Chicago Blackhawks’ Artem Anisimov And Feasibility Of Trading Him

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LAS VEGAS, NV – OCTOBER 24: Tomas Nosek

Chicago Blackhawks center Artem Anisimov looks woefully out of place now that he isn’t centering two of the league’s most dynamic wingers. Is it time to consider moving the Russian forward?

Over the last two seasons, it would be hard to imagine the Chicago Blackhawks breaking up the trio of Artemi Panarin, Artem Anisimov and Patrick Kane. Panarin and Kane had a sort of sixth sense when it came to playing alongside each other, and Anisimov was someone who could win board battles and get to the net to finish some chances.

Flash forward to the present, and the Blackhawks have traded Panarin while breaking up Anisimov and Kane. And while Kane has looked pretty much as he usually does, Anisimov looks lost on the ice most nights.

Anisimov was centering Alex DeBrincat and Patrick Sharp to start the season, and that resulted in him being anywhere from invisible to noticeably bad. While Anisimov has boosted his faceoff win percentage early this season (probably due in part to the league’s crackdown on faceoff violations), he looks slow and is rarely involved in scoring chances for the Blackhawks.

It’s resulted in Anisimov moonlighting as fourth-line center, and the most recent lines have him centering Sharp and John Hayden ahead of tonight’s game against Nashville.

So, with the Blackhawks carrying a 29-year-old center who has struggled mightily away from his former regular linemates, and who also costs $4.55 million in cap space through the 2020-21 season, is it time to consider moving the big Russian?

Question 1: Is it possible?

Unlike the Brent Seabrook contract, I don’t think Anisimov’s deal is immobile. The no-movement clause in Anisimov’s contract is certainly problematic, though that changes to a modified no-trade clause next season.

Still, Anisimov could waive his no-movement clause if the right opportunity came along for general manager Stan Bowman. Would Anisimov do that? I’m not entirely sure. There’s no reason to suggest he doesn’t like playing in Chicago, but perhaps the fact he’s gone from being a key top-six guy to struggling in the bottom six would make him desire a change of scenery.

From a financial perspective, Anisimov’s $4.55 million hit this year and each of the next three could be a difficult sell for many teams. There’s a good enough chance the Blackhawks would have to eat a little of that salary to trade the center.

Question 2: Do the Blackhawks want to do it?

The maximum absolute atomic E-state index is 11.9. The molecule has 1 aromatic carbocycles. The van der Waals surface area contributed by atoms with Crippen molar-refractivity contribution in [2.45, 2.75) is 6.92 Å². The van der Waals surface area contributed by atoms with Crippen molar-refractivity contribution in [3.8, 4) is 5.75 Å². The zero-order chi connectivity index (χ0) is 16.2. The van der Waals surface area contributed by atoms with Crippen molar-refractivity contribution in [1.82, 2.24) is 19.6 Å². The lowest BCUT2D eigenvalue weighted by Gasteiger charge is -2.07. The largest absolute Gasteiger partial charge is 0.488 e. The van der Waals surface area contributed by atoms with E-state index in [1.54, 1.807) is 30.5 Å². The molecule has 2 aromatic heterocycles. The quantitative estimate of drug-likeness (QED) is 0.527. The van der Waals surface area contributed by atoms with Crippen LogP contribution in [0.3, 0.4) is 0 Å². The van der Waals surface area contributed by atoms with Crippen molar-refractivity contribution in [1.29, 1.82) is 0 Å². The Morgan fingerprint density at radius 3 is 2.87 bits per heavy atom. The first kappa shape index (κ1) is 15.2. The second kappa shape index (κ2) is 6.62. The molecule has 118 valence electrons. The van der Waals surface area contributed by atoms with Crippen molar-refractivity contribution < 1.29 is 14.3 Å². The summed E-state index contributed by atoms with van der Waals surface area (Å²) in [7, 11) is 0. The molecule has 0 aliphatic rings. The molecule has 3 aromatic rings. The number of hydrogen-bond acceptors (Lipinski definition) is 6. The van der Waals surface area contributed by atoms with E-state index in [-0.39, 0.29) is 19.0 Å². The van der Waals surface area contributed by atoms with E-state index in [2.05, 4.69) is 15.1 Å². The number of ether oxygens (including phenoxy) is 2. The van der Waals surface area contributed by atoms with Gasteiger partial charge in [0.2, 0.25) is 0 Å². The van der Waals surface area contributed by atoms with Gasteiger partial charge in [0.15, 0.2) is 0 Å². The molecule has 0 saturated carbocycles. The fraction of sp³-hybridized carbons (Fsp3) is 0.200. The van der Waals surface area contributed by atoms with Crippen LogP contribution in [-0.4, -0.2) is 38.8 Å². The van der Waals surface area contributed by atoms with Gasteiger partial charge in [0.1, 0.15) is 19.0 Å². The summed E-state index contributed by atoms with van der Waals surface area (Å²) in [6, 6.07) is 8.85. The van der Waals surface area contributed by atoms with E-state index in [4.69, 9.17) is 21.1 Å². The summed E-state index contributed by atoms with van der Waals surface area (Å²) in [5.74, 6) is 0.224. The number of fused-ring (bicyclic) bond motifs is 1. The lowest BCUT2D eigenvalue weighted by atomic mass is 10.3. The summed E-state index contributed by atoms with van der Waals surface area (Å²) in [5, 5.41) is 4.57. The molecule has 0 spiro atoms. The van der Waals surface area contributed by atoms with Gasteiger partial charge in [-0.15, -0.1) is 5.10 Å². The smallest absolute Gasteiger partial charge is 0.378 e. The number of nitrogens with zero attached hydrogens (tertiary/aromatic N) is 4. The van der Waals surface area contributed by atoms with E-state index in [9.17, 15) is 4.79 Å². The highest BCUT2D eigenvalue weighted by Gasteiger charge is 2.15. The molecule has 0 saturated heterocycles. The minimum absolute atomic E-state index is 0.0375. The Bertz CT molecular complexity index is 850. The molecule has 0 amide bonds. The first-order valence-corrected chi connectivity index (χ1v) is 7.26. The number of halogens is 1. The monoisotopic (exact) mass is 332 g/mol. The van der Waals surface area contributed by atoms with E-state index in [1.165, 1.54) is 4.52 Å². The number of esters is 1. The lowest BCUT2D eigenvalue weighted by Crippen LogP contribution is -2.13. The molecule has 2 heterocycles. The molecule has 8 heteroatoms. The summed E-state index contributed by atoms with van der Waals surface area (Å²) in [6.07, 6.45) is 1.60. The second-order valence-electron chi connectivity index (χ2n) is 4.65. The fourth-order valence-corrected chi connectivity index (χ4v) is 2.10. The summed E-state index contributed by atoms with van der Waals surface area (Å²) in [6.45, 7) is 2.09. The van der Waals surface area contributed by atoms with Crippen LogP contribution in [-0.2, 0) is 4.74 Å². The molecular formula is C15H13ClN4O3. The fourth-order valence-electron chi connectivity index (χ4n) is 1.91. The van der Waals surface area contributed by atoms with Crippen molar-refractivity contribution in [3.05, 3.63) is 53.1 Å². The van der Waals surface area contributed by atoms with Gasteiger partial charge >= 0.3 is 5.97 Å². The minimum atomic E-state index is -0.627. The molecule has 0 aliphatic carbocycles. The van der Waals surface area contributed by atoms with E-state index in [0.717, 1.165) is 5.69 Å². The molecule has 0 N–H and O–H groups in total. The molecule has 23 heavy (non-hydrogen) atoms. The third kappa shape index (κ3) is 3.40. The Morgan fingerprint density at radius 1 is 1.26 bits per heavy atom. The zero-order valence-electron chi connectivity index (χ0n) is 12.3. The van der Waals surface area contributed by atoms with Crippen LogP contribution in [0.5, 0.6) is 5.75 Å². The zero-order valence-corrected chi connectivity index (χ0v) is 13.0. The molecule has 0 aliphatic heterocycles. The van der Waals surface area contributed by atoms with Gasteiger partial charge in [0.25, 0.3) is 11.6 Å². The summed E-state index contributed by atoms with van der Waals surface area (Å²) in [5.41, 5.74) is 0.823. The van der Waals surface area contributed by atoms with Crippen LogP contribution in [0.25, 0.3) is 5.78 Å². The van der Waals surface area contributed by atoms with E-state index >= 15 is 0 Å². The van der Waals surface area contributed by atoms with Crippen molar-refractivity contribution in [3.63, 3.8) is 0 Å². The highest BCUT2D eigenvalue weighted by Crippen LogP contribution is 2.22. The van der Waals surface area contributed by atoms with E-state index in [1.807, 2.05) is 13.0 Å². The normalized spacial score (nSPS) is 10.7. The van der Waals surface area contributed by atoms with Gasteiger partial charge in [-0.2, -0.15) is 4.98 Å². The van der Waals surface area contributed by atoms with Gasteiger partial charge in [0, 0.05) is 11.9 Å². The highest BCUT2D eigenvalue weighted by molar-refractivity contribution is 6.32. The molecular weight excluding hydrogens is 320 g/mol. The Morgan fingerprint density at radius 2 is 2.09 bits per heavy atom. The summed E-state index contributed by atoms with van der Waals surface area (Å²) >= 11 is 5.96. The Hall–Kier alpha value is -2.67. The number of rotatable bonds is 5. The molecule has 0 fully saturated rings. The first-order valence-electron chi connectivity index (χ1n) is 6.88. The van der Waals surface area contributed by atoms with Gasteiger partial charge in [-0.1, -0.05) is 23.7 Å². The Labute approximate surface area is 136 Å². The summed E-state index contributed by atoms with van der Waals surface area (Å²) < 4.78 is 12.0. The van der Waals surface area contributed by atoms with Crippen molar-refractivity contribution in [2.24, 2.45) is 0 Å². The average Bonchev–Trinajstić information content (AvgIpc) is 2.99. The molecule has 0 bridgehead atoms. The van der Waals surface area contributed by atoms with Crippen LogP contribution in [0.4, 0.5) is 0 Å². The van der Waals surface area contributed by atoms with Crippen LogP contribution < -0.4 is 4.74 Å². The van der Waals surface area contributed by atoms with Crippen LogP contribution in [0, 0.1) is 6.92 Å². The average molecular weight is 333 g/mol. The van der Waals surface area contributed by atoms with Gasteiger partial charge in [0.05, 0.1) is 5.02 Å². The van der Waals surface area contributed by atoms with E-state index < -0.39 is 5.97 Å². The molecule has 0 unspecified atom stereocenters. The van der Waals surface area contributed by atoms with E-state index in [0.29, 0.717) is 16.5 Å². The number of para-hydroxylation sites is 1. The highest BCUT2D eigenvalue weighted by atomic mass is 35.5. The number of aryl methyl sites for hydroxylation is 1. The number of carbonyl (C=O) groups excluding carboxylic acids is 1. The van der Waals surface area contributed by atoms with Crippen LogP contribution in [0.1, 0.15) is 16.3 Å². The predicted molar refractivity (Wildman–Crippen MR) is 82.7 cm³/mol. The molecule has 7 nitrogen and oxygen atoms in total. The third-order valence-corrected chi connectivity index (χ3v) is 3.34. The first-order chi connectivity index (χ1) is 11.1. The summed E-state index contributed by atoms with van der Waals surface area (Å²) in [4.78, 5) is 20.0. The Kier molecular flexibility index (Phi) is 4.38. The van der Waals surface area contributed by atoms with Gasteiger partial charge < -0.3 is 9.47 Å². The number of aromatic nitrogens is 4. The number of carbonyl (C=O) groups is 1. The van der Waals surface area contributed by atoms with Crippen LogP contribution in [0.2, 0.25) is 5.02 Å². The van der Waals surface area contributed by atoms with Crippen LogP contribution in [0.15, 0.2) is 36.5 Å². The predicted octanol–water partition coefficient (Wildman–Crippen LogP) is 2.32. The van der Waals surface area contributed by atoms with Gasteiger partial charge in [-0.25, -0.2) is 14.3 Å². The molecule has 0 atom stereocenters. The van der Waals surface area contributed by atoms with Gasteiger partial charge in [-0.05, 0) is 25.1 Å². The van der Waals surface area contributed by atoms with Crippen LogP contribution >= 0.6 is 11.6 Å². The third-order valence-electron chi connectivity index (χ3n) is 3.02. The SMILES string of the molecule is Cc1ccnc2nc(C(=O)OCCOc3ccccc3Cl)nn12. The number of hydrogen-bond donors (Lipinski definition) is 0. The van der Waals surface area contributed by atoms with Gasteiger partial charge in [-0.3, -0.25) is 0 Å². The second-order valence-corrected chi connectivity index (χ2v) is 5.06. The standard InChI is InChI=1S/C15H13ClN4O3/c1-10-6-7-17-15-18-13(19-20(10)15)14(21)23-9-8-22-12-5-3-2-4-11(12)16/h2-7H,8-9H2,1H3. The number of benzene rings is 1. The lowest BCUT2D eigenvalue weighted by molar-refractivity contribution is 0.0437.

This is far different than “Do the fans want to do it?” Since I’m writing this post, you can draw the assumption I want to see Anisimov traded. I think of it more as I see opportunities for the Blackhawks to improve if they trade him.

But do the Blackhawks think this is a smart move? Well, considering Anisimov went from having a career year between Panarin and Kane to pulling a disappearing act many nights, I think they could see it that way.

Yes, some of this probably has to do with Anisimov’s lower-body injury last season — specifically affecting his speed. He was never the fastest guy anyway, but he now looks like he’s skating in mud (not an exclusive problem with these Blackhawks).

Regardless, the Blackhawks have to ask themselves if dumping Anisimov would make the team better. That question is answered by knowing who you replace him with in the lineup, first and foremost. You’re talking about moving an everyday player for the last two-plus seasons, after all.

Should the Blackhawks not acquire someone in an Anisimov deal who could directly replace him, I think two guys the Blackhawks could turn to at center are Laurent Dauphin and David Kampf. Both guys showed solid flashes in training camp/preseason action, and both would offer a younger, cheaper, more mobile option than Anisimov.

Beyond this, you have to assess Anisimov’s value to the team. Before, it was being the center for its two biggest offensive threats. Now? He wins more faceoffs. That’s about all I can come up with. Do you really want a $4.55 million-sized hole in your payroll for that reason?

So maybe Bowman does or doesn’t want to trade Anisimov, but I think Bowman could make a logical argument that it’d help the team to move him.

Question 3: Who would take Anisimov?

This, of course, is the ultimate question. You can talk about trading a guy until you’re blue in the face, and it means nothing if there’s no trade partner.

I’m not going to go into specific trade proposals, because that goes so far beyond guesswork that it’s not really worth exploring. I’d rather look at teams that could 1) viably take Anisimov and 2) arguably benefit from doing so.

Before that, though, you might wonder why any team would take him with the way I’ve run him down in this post. But it’s not like Anisimov is useless — he just doesn’t fit what the Blackhawks need right now.

Anisimov is still 29 and coming off a career season. It’s not like he needs to be taken out to the pasture. There is a place for him in the NHL, but the Blackhawks are not in a solid position to provide that anymore, in my opinion.

So let’s next look at some viable trade partners (in no particular order), and which guys the Blackhawks might be interested in receiving in return for Anisimov.

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